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Report Card: Tennessee’s 2014 Season

offensive line-1-2

 Offensive Line

Daniel: Remember that these are season grades, so some of the positive momentum from late in the season can’t override the fact that the O-line got thoroughly dominated for a lot of the season, even giving up five sacks to FCS opponent Chattanooga. This group collected multiple “F”s from me during individual game grades for its inability to protect the quarterback and create space in the run game. Missouri, Ole Miss and Florida stand out as game where the offensive line was a big liability for the Vols. But to its credit, it made improvements and, with the help of Joshua Dobbs’ mobility, the numbers got much better late in the seson. There were some good stories too – from the emergence of last-minute addition Jashon Robertson to the gutty performances by Jacob Gilliam – these guys battled all season and just came up short due to lack of experience and talent several times. Reality remains, however, that Tennessee probably wins more games in 2014 with just a decent offensive line, and this group, which returns almost everybody, will have a chance to take that step in 2015.  Grade: D+

Houston: Everyone knew when the 2013 season ended that the 2014 offensive line would be a work in progress, and that’s exactly what we saw this year. Nightmare games against Oklahoma, Florida, UTC and Ole Miss stand out among the rest as the worst of the worst, but there were few games in Tennessee’s first seven of the season in which the offensive line looked capable of taking the steps they did over the final six. Once Joshua Dobbs took the reigns at quarterback, however, the game changed for this offense – and especially this offensive line. Tennessee would average 207.5 yards rushing per game over the final six games of the season – winning four of them – and the offensive line appeared to play a much better brand of football once they realized that every mistake wasn’t going to result in a sack or a tackle for loss. They created running lanes that were nonexistent over the first half of the season and their protections improved drastically – a strong indicator that this group should be in line for a big leap in 2015 when every starter along the OL returns. What’s the old saying – it’s not how you start, but how you finish? The way this group finished the season helps this grade tremendously. Grade: C-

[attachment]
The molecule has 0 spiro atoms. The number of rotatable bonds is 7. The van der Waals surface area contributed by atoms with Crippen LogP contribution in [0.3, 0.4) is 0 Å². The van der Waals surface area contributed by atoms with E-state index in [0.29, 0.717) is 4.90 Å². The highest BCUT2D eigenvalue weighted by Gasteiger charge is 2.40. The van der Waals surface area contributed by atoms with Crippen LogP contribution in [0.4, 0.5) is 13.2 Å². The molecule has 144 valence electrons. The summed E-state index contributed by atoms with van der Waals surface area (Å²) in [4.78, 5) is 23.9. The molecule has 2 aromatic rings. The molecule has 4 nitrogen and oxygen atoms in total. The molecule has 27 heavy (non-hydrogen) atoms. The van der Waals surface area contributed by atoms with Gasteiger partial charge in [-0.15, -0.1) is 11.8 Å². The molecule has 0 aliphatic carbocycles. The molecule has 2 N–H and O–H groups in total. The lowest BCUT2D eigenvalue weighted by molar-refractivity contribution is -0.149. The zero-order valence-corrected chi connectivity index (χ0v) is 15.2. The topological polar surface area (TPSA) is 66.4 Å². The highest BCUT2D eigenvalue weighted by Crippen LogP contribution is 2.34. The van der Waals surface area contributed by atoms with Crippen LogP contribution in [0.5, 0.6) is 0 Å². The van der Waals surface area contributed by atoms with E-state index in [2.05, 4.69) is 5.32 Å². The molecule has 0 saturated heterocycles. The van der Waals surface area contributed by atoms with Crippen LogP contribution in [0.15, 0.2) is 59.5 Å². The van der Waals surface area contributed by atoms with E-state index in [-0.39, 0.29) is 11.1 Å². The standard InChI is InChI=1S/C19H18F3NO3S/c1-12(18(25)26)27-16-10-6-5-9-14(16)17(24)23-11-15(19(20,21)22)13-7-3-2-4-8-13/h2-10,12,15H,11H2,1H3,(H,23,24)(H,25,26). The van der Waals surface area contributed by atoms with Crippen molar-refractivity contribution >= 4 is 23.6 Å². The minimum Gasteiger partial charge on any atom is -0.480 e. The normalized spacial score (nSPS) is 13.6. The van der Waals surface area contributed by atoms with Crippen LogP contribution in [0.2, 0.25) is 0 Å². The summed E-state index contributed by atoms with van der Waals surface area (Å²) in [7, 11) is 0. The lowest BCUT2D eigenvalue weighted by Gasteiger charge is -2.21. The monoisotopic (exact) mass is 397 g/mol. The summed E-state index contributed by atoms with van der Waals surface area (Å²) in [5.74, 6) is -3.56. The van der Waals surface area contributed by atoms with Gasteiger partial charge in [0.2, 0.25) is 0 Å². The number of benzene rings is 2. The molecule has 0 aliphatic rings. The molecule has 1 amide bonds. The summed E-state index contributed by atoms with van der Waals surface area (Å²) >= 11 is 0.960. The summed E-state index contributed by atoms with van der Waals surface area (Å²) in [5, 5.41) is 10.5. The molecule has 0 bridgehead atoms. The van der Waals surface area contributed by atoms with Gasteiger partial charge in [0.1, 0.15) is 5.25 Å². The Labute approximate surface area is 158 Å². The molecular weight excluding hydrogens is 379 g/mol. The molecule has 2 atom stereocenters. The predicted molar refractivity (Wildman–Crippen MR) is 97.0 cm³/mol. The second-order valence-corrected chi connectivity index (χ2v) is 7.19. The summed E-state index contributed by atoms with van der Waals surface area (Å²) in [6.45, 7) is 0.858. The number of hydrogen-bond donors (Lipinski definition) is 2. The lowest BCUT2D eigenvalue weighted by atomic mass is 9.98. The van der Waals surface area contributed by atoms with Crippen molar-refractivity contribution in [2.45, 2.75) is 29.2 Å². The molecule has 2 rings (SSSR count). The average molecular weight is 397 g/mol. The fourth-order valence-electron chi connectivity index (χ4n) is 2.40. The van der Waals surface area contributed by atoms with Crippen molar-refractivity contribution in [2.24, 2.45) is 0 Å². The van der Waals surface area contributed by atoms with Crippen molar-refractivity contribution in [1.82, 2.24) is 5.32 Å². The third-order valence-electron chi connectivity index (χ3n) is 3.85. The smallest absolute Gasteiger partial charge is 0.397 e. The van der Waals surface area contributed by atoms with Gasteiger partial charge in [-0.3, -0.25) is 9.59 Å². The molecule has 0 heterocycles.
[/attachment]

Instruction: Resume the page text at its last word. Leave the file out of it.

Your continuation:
Reed: It should come as no surprise that the Vol offensive line ranks as our lowest graded unit this season. They were simply terrible against Florida, Oklahoma, Chattanooga, Ole Miss and Missouri. They ranked last in the SEC in sacks allowed and surrendered 12 more tackles for loss than any team in the conference. They did, for the most part, close the season strong. Joshua Dobbs’ insertion at quarterback certainly played a large role in that, but they were able to create clear running lines against Kentucky, South Carolina and Iowa. It’s also worth noting that some of their sacks early in the year were on Worley for holding the ball too long. That said – they were clearly the worst offensive line in the league by any measure. They should take a big step forward next season – they’ll have to for the Vols to meet expectations. Grade: D

Average Grade: D+

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